General Calixto’s statues, like Taíno Zemí, like native idols, still stand throughout the land. Of course unlike the explicitly phallic Zemí, Calixto’s statues are not so graphically masculine; that trait is merely recorded in history books (following the customary ancient Greek euphism, see Oedipus (swollen foot) as in Oedipus Rex) as a large foot size; and testified to by the birth records of his seemingly endless illegitimate descendents. Calixto, as was his conceded prerogative, took mistresses during the wars; however he always returned to his armies before the sun rose, since the Spanish never attacked before dawn.

The wound in General Garcia’s forehead is part of his legend. In the Ten Years War, in early September of 1874, General Calixto was surprised by the Spanish who were tracing a cut telegraph line at a place halfway westward to the sea from Guisa, south west of Bayamo. Calixto’s men, fought back at the low wet place of the bagá, the pond-apple tree about five miles from the Spanish post at Veguita and the Yara River. This was once a Taíno place, re- made as Spanish and known as Saint Anthony of Bagá (or Baja).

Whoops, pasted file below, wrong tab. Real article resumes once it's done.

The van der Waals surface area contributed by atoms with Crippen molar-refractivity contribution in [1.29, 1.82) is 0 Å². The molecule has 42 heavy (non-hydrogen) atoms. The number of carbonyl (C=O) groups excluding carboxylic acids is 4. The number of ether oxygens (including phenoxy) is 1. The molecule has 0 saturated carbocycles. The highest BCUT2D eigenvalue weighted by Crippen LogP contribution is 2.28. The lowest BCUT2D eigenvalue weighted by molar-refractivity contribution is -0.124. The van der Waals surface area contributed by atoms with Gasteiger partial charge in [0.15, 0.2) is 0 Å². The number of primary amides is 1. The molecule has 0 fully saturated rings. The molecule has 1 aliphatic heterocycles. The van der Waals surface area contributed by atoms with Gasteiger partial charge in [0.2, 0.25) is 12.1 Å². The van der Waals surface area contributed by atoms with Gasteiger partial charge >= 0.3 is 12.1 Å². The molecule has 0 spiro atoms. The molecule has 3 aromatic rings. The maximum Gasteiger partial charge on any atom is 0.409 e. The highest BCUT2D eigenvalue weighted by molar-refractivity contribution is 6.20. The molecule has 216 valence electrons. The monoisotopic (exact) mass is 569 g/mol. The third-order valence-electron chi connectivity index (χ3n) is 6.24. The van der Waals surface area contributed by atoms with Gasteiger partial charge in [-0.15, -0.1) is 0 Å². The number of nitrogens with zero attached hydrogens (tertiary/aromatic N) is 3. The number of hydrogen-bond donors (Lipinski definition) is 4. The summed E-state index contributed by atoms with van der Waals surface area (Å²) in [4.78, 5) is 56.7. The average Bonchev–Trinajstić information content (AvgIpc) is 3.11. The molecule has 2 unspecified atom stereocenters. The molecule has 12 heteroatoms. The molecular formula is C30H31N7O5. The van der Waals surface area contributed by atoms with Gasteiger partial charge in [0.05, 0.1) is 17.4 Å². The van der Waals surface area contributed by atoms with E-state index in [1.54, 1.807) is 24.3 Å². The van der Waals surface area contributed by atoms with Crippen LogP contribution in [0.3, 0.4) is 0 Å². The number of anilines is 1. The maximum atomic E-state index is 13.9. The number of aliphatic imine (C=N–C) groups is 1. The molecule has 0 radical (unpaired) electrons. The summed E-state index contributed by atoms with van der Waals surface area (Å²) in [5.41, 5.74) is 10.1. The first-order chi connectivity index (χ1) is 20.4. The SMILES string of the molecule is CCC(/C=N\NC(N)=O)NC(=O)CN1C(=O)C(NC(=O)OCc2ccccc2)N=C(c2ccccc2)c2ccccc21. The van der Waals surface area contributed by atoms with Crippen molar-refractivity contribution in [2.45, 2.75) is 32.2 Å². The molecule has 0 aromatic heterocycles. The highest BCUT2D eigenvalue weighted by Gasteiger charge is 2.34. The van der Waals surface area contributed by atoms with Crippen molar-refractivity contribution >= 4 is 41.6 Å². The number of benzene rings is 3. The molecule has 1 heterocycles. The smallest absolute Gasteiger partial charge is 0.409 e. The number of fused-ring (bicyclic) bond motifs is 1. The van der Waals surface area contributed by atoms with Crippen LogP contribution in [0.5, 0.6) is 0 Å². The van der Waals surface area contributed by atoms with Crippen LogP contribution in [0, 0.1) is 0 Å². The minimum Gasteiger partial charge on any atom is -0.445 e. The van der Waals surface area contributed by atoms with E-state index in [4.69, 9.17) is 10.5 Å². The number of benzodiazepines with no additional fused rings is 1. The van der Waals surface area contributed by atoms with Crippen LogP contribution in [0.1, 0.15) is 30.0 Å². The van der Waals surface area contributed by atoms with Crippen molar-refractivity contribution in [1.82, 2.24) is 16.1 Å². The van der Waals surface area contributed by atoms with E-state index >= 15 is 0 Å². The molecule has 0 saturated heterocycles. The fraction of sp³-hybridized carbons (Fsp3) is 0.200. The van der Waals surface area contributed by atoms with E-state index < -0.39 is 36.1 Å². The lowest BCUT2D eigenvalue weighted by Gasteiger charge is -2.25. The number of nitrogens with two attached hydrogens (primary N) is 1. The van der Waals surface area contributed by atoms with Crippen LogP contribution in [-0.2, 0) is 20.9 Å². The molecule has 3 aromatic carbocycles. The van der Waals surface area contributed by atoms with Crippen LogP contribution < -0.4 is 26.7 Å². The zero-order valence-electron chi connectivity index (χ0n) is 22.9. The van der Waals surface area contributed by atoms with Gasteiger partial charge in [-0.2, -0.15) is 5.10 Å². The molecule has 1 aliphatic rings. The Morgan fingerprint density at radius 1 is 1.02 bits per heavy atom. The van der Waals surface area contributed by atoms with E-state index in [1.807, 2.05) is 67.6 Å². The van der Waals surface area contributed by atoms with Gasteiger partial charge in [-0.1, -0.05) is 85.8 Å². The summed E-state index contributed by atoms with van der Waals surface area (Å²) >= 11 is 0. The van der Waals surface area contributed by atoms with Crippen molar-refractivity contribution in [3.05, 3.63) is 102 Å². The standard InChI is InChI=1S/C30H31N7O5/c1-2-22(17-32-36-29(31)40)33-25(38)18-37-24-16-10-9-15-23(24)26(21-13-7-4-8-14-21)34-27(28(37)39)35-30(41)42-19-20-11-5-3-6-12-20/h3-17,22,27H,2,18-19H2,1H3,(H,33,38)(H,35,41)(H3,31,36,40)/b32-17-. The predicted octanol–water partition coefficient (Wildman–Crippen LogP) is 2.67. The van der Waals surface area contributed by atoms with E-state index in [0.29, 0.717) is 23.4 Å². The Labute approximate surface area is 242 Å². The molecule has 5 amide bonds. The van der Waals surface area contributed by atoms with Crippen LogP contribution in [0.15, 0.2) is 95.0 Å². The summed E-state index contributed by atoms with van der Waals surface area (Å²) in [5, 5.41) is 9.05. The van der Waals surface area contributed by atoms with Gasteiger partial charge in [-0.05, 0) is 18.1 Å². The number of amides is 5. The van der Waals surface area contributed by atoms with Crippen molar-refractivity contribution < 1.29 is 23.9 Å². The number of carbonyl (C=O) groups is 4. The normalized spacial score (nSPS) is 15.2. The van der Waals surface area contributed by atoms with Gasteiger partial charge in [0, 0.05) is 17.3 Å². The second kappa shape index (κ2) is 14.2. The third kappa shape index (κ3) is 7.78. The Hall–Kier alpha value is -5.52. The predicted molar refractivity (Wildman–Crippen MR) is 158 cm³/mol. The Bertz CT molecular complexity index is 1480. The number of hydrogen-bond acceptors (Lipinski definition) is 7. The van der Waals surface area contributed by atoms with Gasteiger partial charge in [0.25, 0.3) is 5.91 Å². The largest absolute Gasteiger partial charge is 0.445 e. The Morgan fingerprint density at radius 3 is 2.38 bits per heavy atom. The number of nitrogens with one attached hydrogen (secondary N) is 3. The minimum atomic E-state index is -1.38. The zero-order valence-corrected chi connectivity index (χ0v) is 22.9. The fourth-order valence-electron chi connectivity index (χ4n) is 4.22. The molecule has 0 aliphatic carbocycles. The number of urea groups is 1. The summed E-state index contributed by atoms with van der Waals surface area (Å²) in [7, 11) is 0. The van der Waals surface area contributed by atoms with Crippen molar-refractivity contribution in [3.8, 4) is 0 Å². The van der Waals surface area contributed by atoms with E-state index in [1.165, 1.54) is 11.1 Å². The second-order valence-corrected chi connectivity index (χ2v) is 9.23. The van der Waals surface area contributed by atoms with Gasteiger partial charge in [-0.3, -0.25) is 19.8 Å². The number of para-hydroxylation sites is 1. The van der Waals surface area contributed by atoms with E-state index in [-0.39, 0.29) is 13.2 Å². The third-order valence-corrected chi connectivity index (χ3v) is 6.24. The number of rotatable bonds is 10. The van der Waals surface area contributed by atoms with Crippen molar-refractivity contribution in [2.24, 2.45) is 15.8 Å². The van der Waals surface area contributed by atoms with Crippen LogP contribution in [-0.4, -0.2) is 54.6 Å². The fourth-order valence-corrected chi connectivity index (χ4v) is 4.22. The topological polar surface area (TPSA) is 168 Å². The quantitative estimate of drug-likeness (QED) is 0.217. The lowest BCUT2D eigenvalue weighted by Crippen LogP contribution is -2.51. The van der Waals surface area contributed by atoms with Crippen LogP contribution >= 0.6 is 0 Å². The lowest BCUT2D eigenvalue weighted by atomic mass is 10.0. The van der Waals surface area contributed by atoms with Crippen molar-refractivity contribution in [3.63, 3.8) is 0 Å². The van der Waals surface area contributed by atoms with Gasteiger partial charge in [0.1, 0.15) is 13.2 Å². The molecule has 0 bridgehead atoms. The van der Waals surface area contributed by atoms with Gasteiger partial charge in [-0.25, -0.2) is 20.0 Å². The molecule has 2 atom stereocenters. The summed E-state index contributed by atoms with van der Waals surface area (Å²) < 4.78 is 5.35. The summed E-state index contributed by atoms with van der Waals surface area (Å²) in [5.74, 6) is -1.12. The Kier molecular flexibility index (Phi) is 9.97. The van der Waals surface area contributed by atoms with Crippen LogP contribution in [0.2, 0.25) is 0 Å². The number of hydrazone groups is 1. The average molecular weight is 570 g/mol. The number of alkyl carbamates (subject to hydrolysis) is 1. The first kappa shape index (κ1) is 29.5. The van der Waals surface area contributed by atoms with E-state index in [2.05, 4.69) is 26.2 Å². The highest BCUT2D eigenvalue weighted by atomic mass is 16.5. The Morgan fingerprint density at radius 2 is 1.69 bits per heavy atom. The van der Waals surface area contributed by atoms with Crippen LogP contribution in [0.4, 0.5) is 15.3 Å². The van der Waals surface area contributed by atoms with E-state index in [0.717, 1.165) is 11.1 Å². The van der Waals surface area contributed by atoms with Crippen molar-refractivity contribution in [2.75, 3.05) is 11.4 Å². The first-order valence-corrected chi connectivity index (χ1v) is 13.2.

There, surrounded, General Calixto’s forty or so escort troops were dead or dying, his foraging armies too far away to help. Honor demanded escape from the disgrace of capture. Calixto shot himself under the chin with his .45 caliber revolver. The bullet traveled up through his head, and yet somehow Calixto survived. In captivity Calixto recovered his damaged voice, and bright tactical mind. Yet even in captivity and exile he fathered children with a good number of women. It is said that his mother stopped him from taking a willing nun who was nursing his wounds.

Wearing a shining jagged silver star to cover the exit wound on his brow he continued to plot and war against Spain for twenty four years more until he saw victory. At the end of the Ten Year’s War, still in prison he was released when the peace treaty was signed and most of the Cuban forces surrendered. General Calixto who had not signed the peace treaty, promptly went to war again, and again he lost. This time after fighting, and his decimated forces reduced to four, fleeing among the crags and thorns of the jungle, he was forced to surrender stark naked and proud. The Spanish requisitioned clothing and large sized boots. In a tradition at least as old as Rome he was taken to Spain as a trophy.